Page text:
Friday, June 27, 2008

Setting the PuTTY window title from command line

I sometimes want to set the title of my PuTTY windows, like "Editor", "Compiler", etc. to identify distinct windows. I found the following script very useful. You can add that to your ~/.bash_profile. Once you login, you can set the title to whatever you want:

function wtitle {
if [ "$TERM" == "xterm" ] ; then
# Remove the old title string in the PS1, if one is already set.
PS1=`echo $PS1 | sed -r 's/^\\\\\[.+\\\\\]//g'`
export PS1="\[\033]0;$1 - \u@\h:\w\007\]$PS1"
echo "You are not working in xterm. I cannot set the title."

The above function will make the window title to be whatever argument you give followed by the usual user@host:workingdirectory. I think this should work with any xterm client. Not just PuTTY. (I haven't tested with any other xterm client.)

For e.g. to set the window title to be Editor, you would give the following command:
wtitle Editor
Update on Jul 15, 2013: I wrote a simpler version of this function which can be found here

Wednesday, June 25, 2008

Changing color schemes in vim

You can change the color scheme of vim by the following command:
The list of available color schemes could be found under /usr/share/vim/vim63/colors/ (If you are using a different version of vim then vim63 might be different for you). If you see file called blue.vim under this directory, to make use of that color scheme, you should give:
:color blue
If you would like to make the change permanent, add this line to your ~/.vimrc file.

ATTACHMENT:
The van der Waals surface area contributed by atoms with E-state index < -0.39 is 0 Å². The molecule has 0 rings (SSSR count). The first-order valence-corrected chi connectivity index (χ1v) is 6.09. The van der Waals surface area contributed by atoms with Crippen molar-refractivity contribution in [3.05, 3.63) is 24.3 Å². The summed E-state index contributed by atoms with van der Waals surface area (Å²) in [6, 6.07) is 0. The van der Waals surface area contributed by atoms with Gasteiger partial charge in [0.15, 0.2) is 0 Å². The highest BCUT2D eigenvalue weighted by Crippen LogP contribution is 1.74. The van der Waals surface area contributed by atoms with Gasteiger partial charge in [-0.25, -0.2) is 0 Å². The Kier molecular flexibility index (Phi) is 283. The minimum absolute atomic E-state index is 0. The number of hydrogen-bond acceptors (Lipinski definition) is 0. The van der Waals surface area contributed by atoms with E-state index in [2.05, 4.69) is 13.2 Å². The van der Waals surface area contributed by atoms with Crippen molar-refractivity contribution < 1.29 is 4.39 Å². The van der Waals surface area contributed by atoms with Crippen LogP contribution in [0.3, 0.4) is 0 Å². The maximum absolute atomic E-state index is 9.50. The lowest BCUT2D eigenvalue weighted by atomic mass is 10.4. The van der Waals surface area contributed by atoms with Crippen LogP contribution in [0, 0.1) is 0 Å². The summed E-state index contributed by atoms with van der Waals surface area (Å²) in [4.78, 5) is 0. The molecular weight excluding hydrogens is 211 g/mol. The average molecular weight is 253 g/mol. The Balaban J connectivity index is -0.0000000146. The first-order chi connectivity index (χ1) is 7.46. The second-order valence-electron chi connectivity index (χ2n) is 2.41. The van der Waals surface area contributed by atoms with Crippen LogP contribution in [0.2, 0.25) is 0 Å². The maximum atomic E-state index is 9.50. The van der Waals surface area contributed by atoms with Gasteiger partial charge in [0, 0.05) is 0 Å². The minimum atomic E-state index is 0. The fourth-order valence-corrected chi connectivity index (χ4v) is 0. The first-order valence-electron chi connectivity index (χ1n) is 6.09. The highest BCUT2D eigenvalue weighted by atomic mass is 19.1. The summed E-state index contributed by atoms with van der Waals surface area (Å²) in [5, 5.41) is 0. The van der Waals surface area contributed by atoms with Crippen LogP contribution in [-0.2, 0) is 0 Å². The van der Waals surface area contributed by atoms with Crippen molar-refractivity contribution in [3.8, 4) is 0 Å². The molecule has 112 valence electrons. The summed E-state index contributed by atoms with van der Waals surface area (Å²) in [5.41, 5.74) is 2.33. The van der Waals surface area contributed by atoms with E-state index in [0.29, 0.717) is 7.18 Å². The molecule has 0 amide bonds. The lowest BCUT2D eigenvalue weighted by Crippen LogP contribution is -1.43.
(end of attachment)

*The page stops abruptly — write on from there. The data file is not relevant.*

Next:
Wednesday, June 11, 2008

Configuring the core file name pattern in Linux

First of all, you must make sure that you have set proper ulimit in your shell. You can check this by giving "ulimit -a" command. If the core file size is set to be 0, you can make it unlimited by giving "ulimit -c unlimited". Refer to your shell's man page to know how to set this. The child always inherits the ulimit from its parent process.

You can configure your system such that when an application dumps core the name of the core file has some meaningful name instead of just the bare word core. There are two files you should modify under /proc/sys/kernel configure this.

- This contains pattern of the core file name. The following patterns are allowed:
%% output one '%'
%p pid
%u uid
%g gid
%s signal number
%t UNIX time of dump
%h hostname
%e executable filename

/proc/sys/kernel/core_uses_pid - If this file contains a non-zero value, then the core file name will always be suffixed with the PID of the process.

You must be root to configure these things. Here is an example to make the core file name to contain executable file name and time of the dump:
echo core.%e.%t > /proc/sys/kernel/core_pattern

When a process dumps core, you will see the corefile name like this: core.a.out.1213240387.23989. (I had my core_uses_pid to be 1, so the PID is suffixed.)

A useful one liner to find out the time of the core in a better form is: perl -e 'print scalar(localtime(XXX))' where XXX is the time you are seeing in the core dump file name. Like this:
# perl -e 'print scalar(localtime(1213240387))'
Wed Jun 11 20:13:07 2008

I took the format info from the Linux kernel documentation (Documentation/sysctl/kernel.txt).

SublimeText 3/Anaconda error

When I installed Anaconda manually by downloading and untarring the file (as given in the manual installation instructions here ), I got th...